Monday, December 28, 2009

The Truth About Sex and Food

“The way to want sex more, is to have more sex,” one player said to another during a water break in clinic.

Sex comes up a lot in Friday tennis, but the truth is, we talk about it in a very general way. We’re more detailed in our descriptions of vacuuming or cat feces than we ever are about what goes on behind closed doors.

“I know,” said Player 2, “but I’m always so cold.”

“Sex will make you warmer,” offered Player 3. (We’re very supportive.)

“But I’m just really cold. I’m freezing all the time.”

“If you were doing Weight Watchers, you could use sex as Activity Points,” I said. Activity Points translate into extra Food Points based on a simple slide-rule formula. I know this is a shabby reason to have sex, but true motivation for so many things so often comes from unexpected places. “If you have more sex, you could eat more.”

Someone’s head was shaking. “I don’t know about that,” said Player 3. “It depends who with.”

This got everyone’s attention. Did she have someone specific in mind? Are there particular people named in the Weight Watchers manual that qualify for Activity Points while others do not? Somehow I must have missed that page.

“You need to have sex with a stranger,” she declared. “Sex with your spouse – or a longtime partner – is the same as walking up a flight of stairs. Sex with a stranger is like sprinting up the wall of your garage.”

We all nodded. Not that any of us would know firsthand.

Sunday, December 27, 2009

Old Dog/New Tricks

In an effort to help me improve my serve, Laura the Tennis Pro recently offered some suggestions and advice. First, she said, “I have an analogy for you…” and proceeded to spin a tale about an archer and his bow and arrow. She drew the necessary parallels between the two activities – serving a tennis ball and shooting an arrow – and then stood behind me, satisfied that this analogy would transform my wimpy serve into one of power and authority.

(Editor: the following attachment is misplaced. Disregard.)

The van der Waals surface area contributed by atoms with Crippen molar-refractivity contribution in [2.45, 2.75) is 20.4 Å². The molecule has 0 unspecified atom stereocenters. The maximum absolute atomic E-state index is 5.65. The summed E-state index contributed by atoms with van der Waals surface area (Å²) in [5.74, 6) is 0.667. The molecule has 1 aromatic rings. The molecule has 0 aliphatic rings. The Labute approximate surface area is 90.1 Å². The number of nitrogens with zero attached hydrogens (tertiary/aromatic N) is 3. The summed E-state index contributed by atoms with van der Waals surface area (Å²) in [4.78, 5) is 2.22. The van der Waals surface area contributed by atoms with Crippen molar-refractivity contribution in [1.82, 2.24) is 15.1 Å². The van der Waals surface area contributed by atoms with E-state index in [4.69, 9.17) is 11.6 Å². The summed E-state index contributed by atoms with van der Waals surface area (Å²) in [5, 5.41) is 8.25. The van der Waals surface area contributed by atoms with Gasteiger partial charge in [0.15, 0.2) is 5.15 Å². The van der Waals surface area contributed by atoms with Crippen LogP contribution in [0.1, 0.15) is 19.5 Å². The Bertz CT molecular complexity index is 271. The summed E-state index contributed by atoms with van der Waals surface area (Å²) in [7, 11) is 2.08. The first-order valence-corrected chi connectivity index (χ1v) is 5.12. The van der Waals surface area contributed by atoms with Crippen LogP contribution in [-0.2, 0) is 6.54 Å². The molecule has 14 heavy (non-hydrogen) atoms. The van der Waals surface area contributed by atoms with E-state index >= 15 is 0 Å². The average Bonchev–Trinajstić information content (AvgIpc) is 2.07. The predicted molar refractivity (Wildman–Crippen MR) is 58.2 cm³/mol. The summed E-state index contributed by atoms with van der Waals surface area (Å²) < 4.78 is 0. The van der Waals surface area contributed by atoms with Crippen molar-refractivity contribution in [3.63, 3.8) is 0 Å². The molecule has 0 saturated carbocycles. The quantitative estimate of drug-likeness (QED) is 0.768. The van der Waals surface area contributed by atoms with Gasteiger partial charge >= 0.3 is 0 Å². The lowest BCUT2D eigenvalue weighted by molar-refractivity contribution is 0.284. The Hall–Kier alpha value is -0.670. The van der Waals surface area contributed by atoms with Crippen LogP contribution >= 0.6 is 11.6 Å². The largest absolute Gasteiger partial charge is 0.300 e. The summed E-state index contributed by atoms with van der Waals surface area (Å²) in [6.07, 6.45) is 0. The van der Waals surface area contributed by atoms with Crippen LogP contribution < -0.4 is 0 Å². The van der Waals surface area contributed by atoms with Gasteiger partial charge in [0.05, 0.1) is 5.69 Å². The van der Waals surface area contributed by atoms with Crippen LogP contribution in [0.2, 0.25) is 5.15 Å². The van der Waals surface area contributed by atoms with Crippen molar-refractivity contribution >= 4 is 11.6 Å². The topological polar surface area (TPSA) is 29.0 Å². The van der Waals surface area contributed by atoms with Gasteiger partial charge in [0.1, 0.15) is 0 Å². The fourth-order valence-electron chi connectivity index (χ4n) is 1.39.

Laura knows I love analogies. So, I didn’t tell her at the time that, although she presented the information as an “analogy,” it was still, fundamentally, “physics.” And, as I’ve mentioned, physics is Greek to me.

When my serve didn’t improve immediately upon receipt of the analogy, Laura decided to take a more active role. “You’re bringing your back foot up too early,” she said. “It can’t leave the ground until you’ve hit the ball.”

This was solid, concrete information that I could work with, so I served again – and again and again – trying mightily to keep my foot on the ground longer. It was harder than I expected. Finally, Laura brought over a Teaching Aid. She has these little plastic cones – like miniature traffic cones – and she lay one down at my back foot and instructed me to put my foot inside it. “That will keep you from moving your foot,” she said. And she was right.

The mini cone anchored my foot, it was true, but it also anchored my mind (and not in a good way). All I could think of was the image of a dog recovering from surgery, his head wrapped in on of those white plastic cones. I remember Paula Poundstone doing a joke about them once: “Why do they put cones over the animals’ heads? Is humiliation part of the healing process?”

It is no doubt part of the learning process. Maybe not humiliation per se, but that state of being aware of what you’re doing wrong, what you should be doing instead, and the sheer helplessness of feeling that you can’t make yourself behave in new ways. I am reminded that so much of the way we live is just comfortable habit. We get in the habit of being late, or worried or unhappy and it feels so impossible to change. But we can actually change so much about our lives by just breaking old habits and forging new ones. Which makes it all seem so easy, right?

Except when you realize that sometimes the simplest little changes require suffering the indignation of a cone – that big plastic reminder that things need to be uncomfortable for a little bit while you find your new way.

Saturday, December 26, 2009

Golf and Drugs and Rock & Roll?

As a tennis addict, I feel that I more than anyone should understand the insane passion that surrounds the game of golf. But alas, I don’t. Once, a few years ago, while watching The Greatest Game Ever Played, I had an Aha! Moment and believed (erroneously) that I could finally talk to golf enthusiasts with some sort of vague comprehension about their obsession. But, that moment passed.

So the other day, when I was talking to my friend Jeff about sex and about golf (two activities which, for him, had been in lamentably short supply) he made a flip comment about at least wishing it were warm enough to golf so it would take the edge off wanting sex.

“Golf is as good as sex?” I asked. I’d never really considered this before.

“Good golf can sometimes be almost as good as bad sex,” he explained.


While I found this proclamation both fascinating and enlightening, I couldn't really tell if it was an actual endorsement of golf. I will say this: It didn't make me want to pick up a nine iron.